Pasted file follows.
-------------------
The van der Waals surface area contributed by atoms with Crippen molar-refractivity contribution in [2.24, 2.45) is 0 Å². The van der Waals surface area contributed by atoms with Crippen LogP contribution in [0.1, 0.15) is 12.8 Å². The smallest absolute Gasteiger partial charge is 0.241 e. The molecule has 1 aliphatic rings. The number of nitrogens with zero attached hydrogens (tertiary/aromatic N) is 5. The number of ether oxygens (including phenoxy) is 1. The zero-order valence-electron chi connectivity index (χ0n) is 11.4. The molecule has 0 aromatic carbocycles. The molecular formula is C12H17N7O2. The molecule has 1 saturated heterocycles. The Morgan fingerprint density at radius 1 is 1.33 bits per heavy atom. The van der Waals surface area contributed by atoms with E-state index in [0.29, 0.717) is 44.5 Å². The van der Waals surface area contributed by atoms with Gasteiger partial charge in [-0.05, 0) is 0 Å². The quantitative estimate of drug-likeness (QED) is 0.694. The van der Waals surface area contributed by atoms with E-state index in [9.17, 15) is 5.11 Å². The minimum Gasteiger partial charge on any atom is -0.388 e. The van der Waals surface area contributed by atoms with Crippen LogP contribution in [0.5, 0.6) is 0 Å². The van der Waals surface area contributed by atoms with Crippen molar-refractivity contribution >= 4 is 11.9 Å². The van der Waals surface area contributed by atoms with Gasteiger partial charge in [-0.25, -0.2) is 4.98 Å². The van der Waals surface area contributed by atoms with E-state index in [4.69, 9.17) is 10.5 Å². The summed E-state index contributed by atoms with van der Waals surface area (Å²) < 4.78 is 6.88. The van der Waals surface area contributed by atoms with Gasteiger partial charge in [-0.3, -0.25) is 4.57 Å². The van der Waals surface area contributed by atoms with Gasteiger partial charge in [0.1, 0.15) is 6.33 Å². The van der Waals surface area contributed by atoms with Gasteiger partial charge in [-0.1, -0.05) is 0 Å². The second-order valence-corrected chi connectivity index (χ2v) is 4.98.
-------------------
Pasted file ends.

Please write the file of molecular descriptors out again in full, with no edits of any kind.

The van der Waals surface area contributed by atoms with Crippen molar-refractivity contribution in [2.24, 2.45) is 0 Å². The van der Waals surface area contributed by atoms with Crippen LogP contribution in [0.1, 0.15) is 12.8 Å². The smallest absolute Gasteiger partial charge is 0.241 e. The molecule has 1 aliphatic rings. The number of nitrogens with zero attached hydrogens (tertiary/aromatic N) is 5. The number of ether oxygens (including phenoxy) is 1. The zero-order valence-electron chi connectivity index (χ0n) is 11.4. The molecule has 0 aromatic carbocycles. The molecular formula is C12H17N7O2. The molecule has 1 saturated heterocycles. The Morgan fingerprint density at radius 1 is 1.33 bits per heavy atom. The van der Waals surface area contributed by atoms with E-state index in [0.29, 0.717) is 44.5 Å². The van der Waals surface area contributed by atoms with Gasteiger partial charge in [-0.05, 0) is 0 Å². The quantitative estimate of drug-likeness (QED) is 0.694. The van der Waals surface area contributed by atoms with E-state index in [9.17, 15) is 5.11 Å². The minimum Gasteiger partial charge on any atom is -0.388 e. The van der Waals surface area contributed by atoms with Crippen LogP contribution in [0.5, 0.6) is 0 Å². The van der Waals surface area contributed by atoms with Crippen molar-refractivity contribution >= 4 is 11.9 Å². The van der Waals surface area contributed by atoms with Gasteiger partial charge in [-0.25, -0.2) is 4.98 Å². The van der Waals surface area contributed by atoms with E-state index in [4.69, 9.17) is 10.5 Å². The summed E-state index contributed by atoms with van der Waals surface area (Å²) < 4.78 is 6.88. The van der Waals surface area contributed by atoms with Gasteiger partial charge in [-0.3, -0.25) is 4.57 Å². The van der Waals surface area contributed by atoms with Gasteiger partial charge in [0.1, 0.15) is 6.33 Å². The van der Waals surface area contributed by atoms with Gasteiger partial charge in [-0.1, -0.05) is 0 Å². The second-order valence-corrected chi connectivity index (χ2v) is 4.98.